Cleaning Out The Attic

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Status: Finished  |  Genre: Memoir  |  House: Booksie Classic
An ex-Pat experiences Thanksgiving in a country that doesn't recognize it. Reminiscing does not diffuse his frustrations with his family.

Submitted: November 23, 2012

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Submitted: November 23, 2012



Cleaning Out The Attic

November 22, 2012: Thanksgiving Day

Not In America



“I'm sittin' in the railway station
Got a ticket for my destination
On a tour of one night stands
My suitcase and guitar in hand
And every stop is neatly planned
For a poet and a one man band

Homeward bound
I wish I was
Homeward bound
Home, where my thought's escaping
Home, where my music's playing
Home, where my love lies waiting
Silently for me”


“Homeward Bound” – Simon & Garfunkel



For the first time since October 3, day one of my arrival in London from America, I have been invaded by a vague sense of homesickness. There is no one in particular inhabiting my family tree that I miss more than another. In fact, ‘vague’ was my way of implying that I’m missing the concept of family, in the abstract. Hell, it is Thanksgiving, and they do not recognize, celebrate or endorse our pillaging of the Pilgrims over here on this side of the pond.


Specifically, I’m where I want to be. In a pub, alone, quaffing a Guinness and bleeding a little onto my laptop. Gerry Rafferty’s “Baker Street” (a famous lane in London) spills out of the overhead stereo speakers.


My love has unselfishly taken Leo for a walk in the incredible park minutes from our abode to afford me this period of reflection and writing. Yesterday, under my charge, Leo took an inadvertent and short swim in the duck and goose-infested lake that is the centerpiece to this sprawling London park called Grovelands. Mistaking the three feet of leaves coating the water that extended from the shore as land, he unwittingly plopped in in futile pursuit of a duck that had successfully bated him into his world. Leo suddenly realized his horrific miscalculation and with a look on his face that a high Mick Jagger might sport after strolling inadvertently into a quilting bee, Leo’s countenance showed a stunned, thousand-yard-stare as he discovered three fundamental aspects to his ill-advised leap: the water was fucking freezing; the duck was long gone; and he could actually swim. Panicked, he climbed up onto the shallow wooden dock that had been his launching point and spent the next ten minutes shaking himself violently.


Quite the segue, that paragraph was, wasn’t it? Put a smile back on my face though, and moved California another thousand miles west.


In many respects, seven weeks is a long time to have pass before such melancholic and nostalgic feelings as the ones that have slowly but insistently washed up on the shores of my soul since my 5am arousal from bed this morning. The American holiday can’t be discounted as at least a partial source, but the consistent cold and rainy and stormy weather and the lack of warmth from the yellow globe when it does make a rare appearance, will put any Californian in a mood for the Pacific Ocean.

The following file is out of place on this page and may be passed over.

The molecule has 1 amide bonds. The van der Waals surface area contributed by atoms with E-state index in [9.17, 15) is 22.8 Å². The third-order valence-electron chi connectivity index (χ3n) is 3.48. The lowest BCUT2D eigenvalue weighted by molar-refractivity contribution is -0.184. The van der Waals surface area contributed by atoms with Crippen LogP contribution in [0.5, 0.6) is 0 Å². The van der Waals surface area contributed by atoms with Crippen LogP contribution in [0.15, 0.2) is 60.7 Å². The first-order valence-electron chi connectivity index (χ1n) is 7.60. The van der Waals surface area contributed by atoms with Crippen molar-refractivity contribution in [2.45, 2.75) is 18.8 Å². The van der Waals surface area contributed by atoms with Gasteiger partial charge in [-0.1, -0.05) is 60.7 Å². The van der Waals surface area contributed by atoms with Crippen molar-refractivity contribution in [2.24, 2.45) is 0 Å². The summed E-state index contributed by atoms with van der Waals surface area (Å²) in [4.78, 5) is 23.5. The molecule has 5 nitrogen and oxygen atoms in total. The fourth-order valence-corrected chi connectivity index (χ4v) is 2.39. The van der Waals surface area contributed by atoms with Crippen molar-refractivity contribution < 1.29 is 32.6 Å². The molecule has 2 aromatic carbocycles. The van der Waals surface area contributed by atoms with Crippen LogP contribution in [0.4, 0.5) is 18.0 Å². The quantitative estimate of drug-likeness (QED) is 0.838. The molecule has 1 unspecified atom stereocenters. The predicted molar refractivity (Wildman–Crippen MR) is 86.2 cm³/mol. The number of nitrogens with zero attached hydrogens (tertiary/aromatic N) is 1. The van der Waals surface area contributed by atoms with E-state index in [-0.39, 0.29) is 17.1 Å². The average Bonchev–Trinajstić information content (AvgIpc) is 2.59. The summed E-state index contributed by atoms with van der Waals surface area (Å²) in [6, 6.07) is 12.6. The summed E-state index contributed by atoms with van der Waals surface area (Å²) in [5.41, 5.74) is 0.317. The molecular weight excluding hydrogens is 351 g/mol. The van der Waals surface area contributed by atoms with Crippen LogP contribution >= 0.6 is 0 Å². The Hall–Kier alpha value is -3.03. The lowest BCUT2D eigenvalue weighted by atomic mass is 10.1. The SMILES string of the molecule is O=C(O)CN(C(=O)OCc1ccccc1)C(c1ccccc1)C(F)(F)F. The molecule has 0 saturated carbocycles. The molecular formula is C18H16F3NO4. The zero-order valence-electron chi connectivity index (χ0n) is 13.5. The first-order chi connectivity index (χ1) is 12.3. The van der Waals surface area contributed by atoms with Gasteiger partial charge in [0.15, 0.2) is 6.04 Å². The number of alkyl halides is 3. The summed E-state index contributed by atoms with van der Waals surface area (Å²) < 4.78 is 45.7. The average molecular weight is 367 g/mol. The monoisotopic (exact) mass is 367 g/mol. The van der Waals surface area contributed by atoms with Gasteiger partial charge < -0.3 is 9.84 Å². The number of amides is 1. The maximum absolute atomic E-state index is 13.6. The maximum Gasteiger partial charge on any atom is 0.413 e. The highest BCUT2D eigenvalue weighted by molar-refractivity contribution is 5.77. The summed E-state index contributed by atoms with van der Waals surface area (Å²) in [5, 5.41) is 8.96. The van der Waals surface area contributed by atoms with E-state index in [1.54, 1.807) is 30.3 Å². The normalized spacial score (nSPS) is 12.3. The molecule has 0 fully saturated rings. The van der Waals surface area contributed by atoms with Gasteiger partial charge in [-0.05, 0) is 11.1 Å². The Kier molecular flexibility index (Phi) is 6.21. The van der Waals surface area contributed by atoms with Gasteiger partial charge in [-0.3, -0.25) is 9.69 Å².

Putting pen to paper about these emotions, or fingers to keyboard as it were, has illuminated what was initially murky. The ‘vague’ and ‘abstract’ descriptions of my longing brought abruptly to the surface, not unlike Leo’s bobbing, stunned head yesterday, my age-old ambivalence about my family. It makes sense that it would take a 6000 mile, country-swapping sojourn away from them to prompt even these semi-unflattering emotions from their now ex-patriot brother.


I wish it were different. I have always wished I felt differently. I have wrestled with; in fact continue to grapple with, the conflicting, incongruous images of who is to blame for my estrangement. I have not always pointed the fickle finger of accusation away from my own carapace. Yet I still end up on the same solo lily pad in the sometimes tranquil pond that is my family, floating amongst them, yet somehow fundamentally on the outside looking in. Not ultimately giving a shit who is to blame as the bottom line, my emotional distance from them, trumps almost everything, except possibly my increasing inclination to match that distance geographically.


I suspect Christmas Day will have less of an impact for me in this area, simply because London, all of Europe in fact, celebrates this holiday, and getting caught up in that will be a pleasant distraction. Thanksgiving always held a unique appeal for me in that it avoided religion and god.


This issue will probably only linger as long as I’m above ground. Then it should dissipate.




© Copyright 2018 Bill Rayburn. All rights reserved.

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